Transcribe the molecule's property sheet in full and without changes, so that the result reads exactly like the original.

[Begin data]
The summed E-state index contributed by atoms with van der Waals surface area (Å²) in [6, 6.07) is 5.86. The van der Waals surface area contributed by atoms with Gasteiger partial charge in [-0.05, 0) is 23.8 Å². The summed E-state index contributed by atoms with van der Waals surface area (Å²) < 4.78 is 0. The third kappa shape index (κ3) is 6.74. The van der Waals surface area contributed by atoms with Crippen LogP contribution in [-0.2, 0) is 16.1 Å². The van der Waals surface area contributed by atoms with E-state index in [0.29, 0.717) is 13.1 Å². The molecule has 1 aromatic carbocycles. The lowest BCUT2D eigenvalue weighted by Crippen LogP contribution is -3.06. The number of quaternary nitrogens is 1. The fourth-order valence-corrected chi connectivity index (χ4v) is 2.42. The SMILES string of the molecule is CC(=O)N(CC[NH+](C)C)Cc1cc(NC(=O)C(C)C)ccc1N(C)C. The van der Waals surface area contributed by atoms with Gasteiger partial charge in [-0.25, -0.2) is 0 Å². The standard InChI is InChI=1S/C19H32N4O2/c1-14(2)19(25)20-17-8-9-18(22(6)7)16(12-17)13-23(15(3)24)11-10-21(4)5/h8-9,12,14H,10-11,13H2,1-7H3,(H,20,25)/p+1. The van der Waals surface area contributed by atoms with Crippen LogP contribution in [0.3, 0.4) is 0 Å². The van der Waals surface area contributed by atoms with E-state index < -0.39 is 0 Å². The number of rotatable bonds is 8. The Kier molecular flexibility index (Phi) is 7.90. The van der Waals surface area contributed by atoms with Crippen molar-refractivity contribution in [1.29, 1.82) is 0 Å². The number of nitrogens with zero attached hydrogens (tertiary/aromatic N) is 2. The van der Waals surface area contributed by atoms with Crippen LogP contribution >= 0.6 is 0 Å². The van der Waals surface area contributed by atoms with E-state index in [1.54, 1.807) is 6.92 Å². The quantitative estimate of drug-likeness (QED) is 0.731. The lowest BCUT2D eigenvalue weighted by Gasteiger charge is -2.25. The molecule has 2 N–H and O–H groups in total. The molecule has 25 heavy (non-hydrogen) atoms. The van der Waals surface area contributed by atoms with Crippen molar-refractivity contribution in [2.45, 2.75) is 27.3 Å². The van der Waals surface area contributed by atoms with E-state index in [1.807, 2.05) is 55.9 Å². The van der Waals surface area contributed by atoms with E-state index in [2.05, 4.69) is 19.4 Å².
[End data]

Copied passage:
The summed E-state index contributed by atoms with van der Waals surface area (Å²) in [6, 6.07) is 5.86. The van der Waals surface area contributed by atoms with Gasteiger partial charge in [-0.05, 0) is 23.8 Å². The summed E-state index contributed by atoms with van der Waals surface area (Å²) < 4.78 is 0. The third kappa shape index (κ3) is 6.74. The van der Waals surface area contributed by atoms with Crippen LogP contribution in [-0.2, 0) is 16.1 Å². The van der Waals surface area contributed by atoms with E-state index in [0.29, 0.717) is 13.1 Å². The molecule has 1 aromatic carbocycles. The lowest BCUT2D eigenvalue weighted by Crippen LogP contribution is -3.06. The number of quaternary nitrogens is 1. The fourth-order valence-corrected chi connectivity index (χ4v) is 2.42. The SMILES string of the molecule is CC(=O)N(CC[NH+](C)C)Cc1cc(NC(=O)C(C)C)ccc1N(C)C. The van der Waals surface area contributed by atoms with Gasteiger partial charge in [-0.25, -0.2) is 0 Å². The standard InChI is InChI=1S/C19H32N4O2/c1-14(2)19(25)20-17-8-9-18(22(6)7)16(12-17)13-23(15(3)24)11-10-21(4)5/h8-9,12,14H,10-11,13H2,1-7H3,(H,20,25)/p+1. The van der Waals surface area contributed by atoms with Crippen LogP contribution in [0.3, 0.4) is 0 Å². The van der Waals surface area contributed by atoms with E-state index < -0.39 is 0 Å². The number of rotatable bonds is 8. The Kier molecular flexibility index (Phi) is 7.90. The van der Waals surface area contributed by atoms with Crippen molar-refractivity contribution in [1.29, 1.82) is 0 Å². The number of nitrogens with zero attached hydrogens (tertiary/aromatic N) is 2. The van der Waals surface area contributed by atoms with Crippen LogP contribution >= 0.6 is 0 Å². The van der Waals surface area contributed by atoms with E-state index in [1.54, 1.807) is 6.92 Å². The quantitative estimate of drug-likeness (QED) is 0.731. The lowest BCUT2D eigenvalue weighted by Gasteiger charge is -2.25. The molecule has 2 N–H and O–H groups in total. The molecule has 25 heavy (non-hydrogen) atoms. The van der Waals surface area contributed by atoms with Crippen molar-refractivity contribution in [2.45, 2.75) is 27.3 Å². The van der Waals surface area contributed by atoms with E-state index in [1.807, 2.05) is 55.9 Å². The van der Waals surface area contributed by atoms with E-state index in [2.05, 4.69) is 19.4 Å².